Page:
5. An output of a subprogram is said to be fully initialized by a call if all parts of the output are initialized as a result of any successful execution of a call of the subprogram. In the case of a parameter X of a class-wide type T’Class, this set of “all parts” is not limited to the (statically known) parts of T. For example, if the underlying dynamic tag of X is T2’Tag, where T2 is an extension of T that declares a component C, then C would be included in the set. In this case, this set of “all parts” is not known statically. [In order to fully initialize such a parameter, it is necessary to use some form of dispatching assignment. This can be done by either a direct (class-wide) assignment to X, passing X as an actual out-mode parameter in a call where the formal parameter is of a class-wide type, or passing X as a controlling out-mode parameter in a dispatching call.] The meaning of “all parts” in the case of a parameter of a specific tagged type is determined by the applicable Extensions_Visible aspect (see Extensions_Visible Aspects). [A state abstraction cannot be fully initialized by initializing individual constituents unless its refinement is visible.]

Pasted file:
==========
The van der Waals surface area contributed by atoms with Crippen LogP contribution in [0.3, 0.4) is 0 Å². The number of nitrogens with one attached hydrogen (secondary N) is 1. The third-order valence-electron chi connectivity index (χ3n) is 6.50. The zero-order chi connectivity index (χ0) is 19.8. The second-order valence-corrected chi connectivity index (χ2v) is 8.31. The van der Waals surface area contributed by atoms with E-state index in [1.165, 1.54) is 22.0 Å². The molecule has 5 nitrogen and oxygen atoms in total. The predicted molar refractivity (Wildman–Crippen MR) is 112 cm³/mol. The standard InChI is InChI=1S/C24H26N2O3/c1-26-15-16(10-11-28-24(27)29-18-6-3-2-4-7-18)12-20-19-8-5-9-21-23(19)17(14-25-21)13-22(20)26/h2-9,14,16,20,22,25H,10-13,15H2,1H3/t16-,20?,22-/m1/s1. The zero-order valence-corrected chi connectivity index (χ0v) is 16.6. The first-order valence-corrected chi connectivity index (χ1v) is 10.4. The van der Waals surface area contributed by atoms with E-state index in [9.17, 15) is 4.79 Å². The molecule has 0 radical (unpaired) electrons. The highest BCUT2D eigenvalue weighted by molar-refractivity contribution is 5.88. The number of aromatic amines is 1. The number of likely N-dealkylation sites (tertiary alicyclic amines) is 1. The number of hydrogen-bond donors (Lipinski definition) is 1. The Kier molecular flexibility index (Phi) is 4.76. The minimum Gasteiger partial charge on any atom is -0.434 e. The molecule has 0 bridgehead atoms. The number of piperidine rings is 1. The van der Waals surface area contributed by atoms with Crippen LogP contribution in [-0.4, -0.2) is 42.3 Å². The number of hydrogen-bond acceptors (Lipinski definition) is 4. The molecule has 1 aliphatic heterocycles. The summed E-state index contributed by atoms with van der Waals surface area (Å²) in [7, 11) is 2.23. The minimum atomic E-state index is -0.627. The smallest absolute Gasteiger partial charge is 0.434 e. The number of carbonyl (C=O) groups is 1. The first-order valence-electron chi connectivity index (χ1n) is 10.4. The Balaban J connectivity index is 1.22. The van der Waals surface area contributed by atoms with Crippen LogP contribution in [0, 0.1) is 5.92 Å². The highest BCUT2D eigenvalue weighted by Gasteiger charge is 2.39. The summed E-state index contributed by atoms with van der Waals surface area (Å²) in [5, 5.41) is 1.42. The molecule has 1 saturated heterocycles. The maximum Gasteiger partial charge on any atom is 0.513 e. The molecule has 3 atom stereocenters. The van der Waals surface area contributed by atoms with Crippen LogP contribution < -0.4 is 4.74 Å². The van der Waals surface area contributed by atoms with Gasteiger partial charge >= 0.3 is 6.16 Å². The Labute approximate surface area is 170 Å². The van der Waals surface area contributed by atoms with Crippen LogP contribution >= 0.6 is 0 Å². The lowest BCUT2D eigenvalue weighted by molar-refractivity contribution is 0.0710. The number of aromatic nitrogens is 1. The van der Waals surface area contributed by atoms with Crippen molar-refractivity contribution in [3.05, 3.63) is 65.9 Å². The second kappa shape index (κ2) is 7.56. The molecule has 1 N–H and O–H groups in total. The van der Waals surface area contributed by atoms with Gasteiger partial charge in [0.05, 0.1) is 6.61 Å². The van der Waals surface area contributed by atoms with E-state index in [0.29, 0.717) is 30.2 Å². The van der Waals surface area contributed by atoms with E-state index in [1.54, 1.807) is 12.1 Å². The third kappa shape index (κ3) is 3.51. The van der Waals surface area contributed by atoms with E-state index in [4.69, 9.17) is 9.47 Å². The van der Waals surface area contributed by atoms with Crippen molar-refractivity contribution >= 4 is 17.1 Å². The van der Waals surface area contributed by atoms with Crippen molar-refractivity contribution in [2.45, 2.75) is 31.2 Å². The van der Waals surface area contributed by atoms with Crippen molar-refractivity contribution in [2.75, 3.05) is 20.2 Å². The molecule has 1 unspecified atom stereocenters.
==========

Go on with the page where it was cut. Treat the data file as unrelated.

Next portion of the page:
Legality Rules

  1. A function declaration shall not have a parameter_specification with a mode of out or in out. This rule also applies to a subprogram_body for a function for which no explicit declaration is given.

6.1.1. Preconditions and Postconditions

Legality Rules

  1. The corresponding expression for an inherited Pre’Class or Post’Class of an inherited subprogram S of a tagged type T shall not call a non-inherited primitive function of type T.

[The notion of corresponding expression is defined in Ada RM 6.1.1(18/4) as follows: If a Pre’Class or Post’Class aspect is specified for a primitive subprogram S of a tagged type T, or such an aspect defaults to True, then a corresponding expression also applies to the corresponding primitive subprogram S of each descendant of T.]

[The rationale for this rule is that, otherwise, if the contract applicable to an inherited subprogram changes due to called subprograms in its contract being overridden, then the inherited subprogram would have to be re-verified for the derived type. This rule forbids the cases that require re-verification.]

  1. The Pre aspect shall not be specified for a primitive operation of a type T at a point where T is tagged. [Pre’Class should be used instead to express preconditions.]

[The rationale for this rule is that, otherwise, the combination of dynamic semantics and verification rules below would force an identical Pre’Class each time Pre is used on a dispatching operation.]